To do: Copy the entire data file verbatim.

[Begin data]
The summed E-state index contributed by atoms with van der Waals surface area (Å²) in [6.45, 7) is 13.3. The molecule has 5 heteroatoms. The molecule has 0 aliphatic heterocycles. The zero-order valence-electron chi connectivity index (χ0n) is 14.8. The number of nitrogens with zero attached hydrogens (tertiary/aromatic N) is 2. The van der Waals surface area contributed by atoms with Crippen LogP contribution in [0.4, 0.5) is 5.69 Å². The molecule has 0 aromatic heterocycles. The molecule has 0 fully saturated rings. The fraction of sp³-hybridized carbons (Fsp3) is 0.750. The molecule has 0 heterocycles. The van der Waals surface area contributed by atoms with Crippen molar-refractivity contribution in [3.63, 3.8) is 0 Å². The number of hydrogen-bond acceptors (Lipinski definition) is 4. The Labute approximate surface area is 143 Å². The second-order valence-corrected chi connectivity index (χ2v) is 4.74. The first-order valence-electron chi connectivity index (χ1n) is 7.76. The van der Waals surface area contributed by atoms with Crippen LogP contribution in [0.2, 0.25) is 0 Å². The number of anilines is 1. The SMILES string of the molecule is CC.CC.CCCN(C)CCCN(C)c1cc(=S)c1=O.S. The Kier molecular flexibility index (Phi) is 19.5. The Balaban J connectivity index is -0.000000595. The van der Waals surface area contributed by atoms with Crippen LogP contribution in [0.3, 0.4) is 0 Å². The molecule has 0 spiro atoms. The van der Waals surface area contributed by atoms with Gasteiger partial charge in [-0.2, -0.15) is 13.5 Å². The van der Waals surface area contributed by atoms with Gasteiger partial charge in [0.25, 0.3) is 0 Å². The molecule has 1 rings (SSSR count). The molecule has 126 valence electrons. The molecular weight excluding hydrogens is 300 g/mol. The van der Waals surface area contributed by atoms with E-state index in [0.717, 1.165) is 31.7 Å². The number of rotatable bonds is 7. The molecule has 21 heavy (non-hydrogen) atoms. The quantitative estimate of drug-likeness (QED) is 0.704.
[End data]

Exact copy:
The summed E-state index contributed by atoms with van der Waals surface area (Å²) in [6.45, 7) is 13.3. The molecule has 5 heteroatoms. The molecule has 0 aliphatic heterocycles. The zero-order valence-electron chi connectivity index (χ0n) is 14.8. The number of nitrogens with zero attached hydrogens (tertiary/aromatic N) is 2. The van der Waals surface area contributed by atoms with Crippen LogP contribution in [0.4, 0.5) is 5.69 Å². The molecule has 0 aromatic heterocycles. The molecule has 0 fully saturated rings. The fraction of sp³-hybridized carbons (Fsp3) is 0.750. The molecule has 0 heterocycles. The van der Waals surface area contributed by atoms with Crippen molar-refractivity contribution in [3.63, 3.8) is 0 Å². The number of hydrogen-bond acceptors (Lipinski definition) is 4. The Labute approximate surface area is 143 Å². The second-order valence-corrected chi connectivity index (χ2v) is 4.74. The first-order valence-electron chi connectivity index (χ1n) is 7.76. The van der Waals surface area contributed by atoms with Crippen LogP contribution in [0.2, 0.25) is 0 Å². The number of anilines is 1. The SMILES string of the molecule is CC.CC.CCCN(C)CCCN(C)c1cc(=S)c1=O.S. The Kier molecular flexibility index (Phi) is 19.5. The Balaban J connectivity index is -0.000000595. The van der Waals surface area contributed by atoms with Crippen LogP contribution in [0.3, 0.4) is 0 Å². The molecule has 0 spiro atoms. The van der Waals surface area contributed by atoms with Gasteiger partial charge in [-0.2, -0.15) is 13.5 Å². The van der Waals surface area contributed by atoms with Gasteiger partial charge in [0.25, 0.3) is 0 Å². The molecule has 1 rings (SSSR count). The molecule has 126 valence electrons. The molecular weight excluding hydrogens is 300 g/mol. The van der Waals surface area contributed by atoms with E-state index in [0.717, 1.165) is 31.7 Å². The number of rotatable bonds is 7. The molecule has 21 heavy (non-hydrogen) atoms. The quantitative estimate of drug-likeness (QED) is 0.704.